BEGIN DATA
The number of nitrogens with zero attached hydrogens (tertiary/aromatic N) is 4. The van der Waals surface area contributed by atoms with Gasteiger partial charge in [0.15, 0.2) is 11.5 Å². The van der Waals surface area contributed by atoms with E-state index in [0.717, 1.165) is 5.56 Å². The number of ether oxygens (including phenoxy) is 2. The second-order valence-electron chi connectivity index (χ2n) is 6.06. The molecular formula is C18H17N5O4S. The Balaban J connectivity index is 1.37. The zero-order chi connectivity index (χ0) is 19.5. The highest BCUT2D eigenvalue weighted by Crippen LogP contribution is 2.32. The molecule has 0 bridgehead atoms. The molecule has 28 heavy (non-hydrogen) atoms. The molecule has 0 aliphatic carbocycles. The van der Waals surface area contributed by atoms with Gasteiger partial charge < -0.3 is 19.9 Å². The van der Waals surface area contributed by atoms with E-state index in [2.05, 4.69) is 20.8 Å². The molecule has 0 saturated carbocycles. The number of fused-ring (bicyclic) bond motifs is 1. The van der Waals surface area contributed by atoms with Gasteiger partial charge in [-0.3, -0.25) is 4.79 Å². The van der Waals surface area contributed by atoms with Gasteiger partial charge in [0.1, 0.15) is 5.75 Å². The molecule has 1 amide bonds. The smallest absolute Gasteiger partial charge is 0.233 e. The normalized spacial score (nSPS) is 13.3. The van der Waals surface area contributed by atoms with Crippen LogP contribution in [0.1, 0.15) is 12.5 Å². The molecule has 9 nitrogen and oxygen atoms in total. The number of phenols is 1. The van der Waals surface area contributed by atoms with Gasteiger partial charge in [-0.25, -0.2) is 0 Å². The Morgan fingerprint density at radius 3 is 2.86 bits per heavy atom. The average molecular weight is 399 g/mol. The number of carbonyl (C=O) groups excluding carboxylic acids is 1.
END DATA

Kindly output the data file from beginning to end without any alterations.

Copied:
The number of nitrogens with zero attached hydrogens (tertiary/aromatic N) is 4. The van der Waals surface area contributed by atoms with Gasteiger partial charge in [0.15, 0.2) is 11.5 Å². The van der Waals surface area contributed by atoms with E-state index in [0.717, 1.165) is 5.56 Å². The number of ether oxygens (including phenoxy) is 2. The second-order valence-electron chi connectivity index (χ2n) is 6.06. The molecular formula is C18H17N5O4S. The Balaban J connectivity index is 1.37. The zero-order chi connectivity index (χ0) is 19.5. The highest BCUT2D eigenvalue weighted by Crippen LogP contribution is 2.32. The molecule has 0 bridgehead atoms. The molecule has 28 heavy (non-hydrogen) atoms. The molecule has 0 aliphatic carbocycles. The van der Waals surface area contributed by atoms with Gasteiger partial charge < -0.3 is 19.9 Å². The van der Waals surface area contributed by atoms with E-state index in [2.05, 4.69) is 20.8 Å². The molecule has 0 saturated carbocycles. The number of fused-ring (bicyclic) bond motifs is 1. The van der Waals surface area contributed by atoms with Gasteiger partial charge in [-0.3, -0.25) is 4.79 Å². The van der Waals surface area contributed by atoms with Gasteiger partial charge in [0.1, 0.15) is 5.75 Å². The molecule has 1 amide bonds. The smallest absolute Gasteiger partial charge is 0.233 e. The normalized spacial score (nSPS) is 13.3. The van der Waals surface area contributed by atoms with Crippen LogP contribution in [0.1, 0.15) is 12.5 Å². The molecule has 9 nitrogen and oxygen atoms in total. The number of phenols is 1. The van der Waals surface area contributed by atoms with Gasteiger partial charge in [-0.25, -0.2) is 0 Å². The Morgan fingerprint density at radius 3 is 2.86 bits per heavy atom. The average molecular weight is 399 g/mol. The number of carbonyl (C=O) groups excluding carboxylic acids is 1.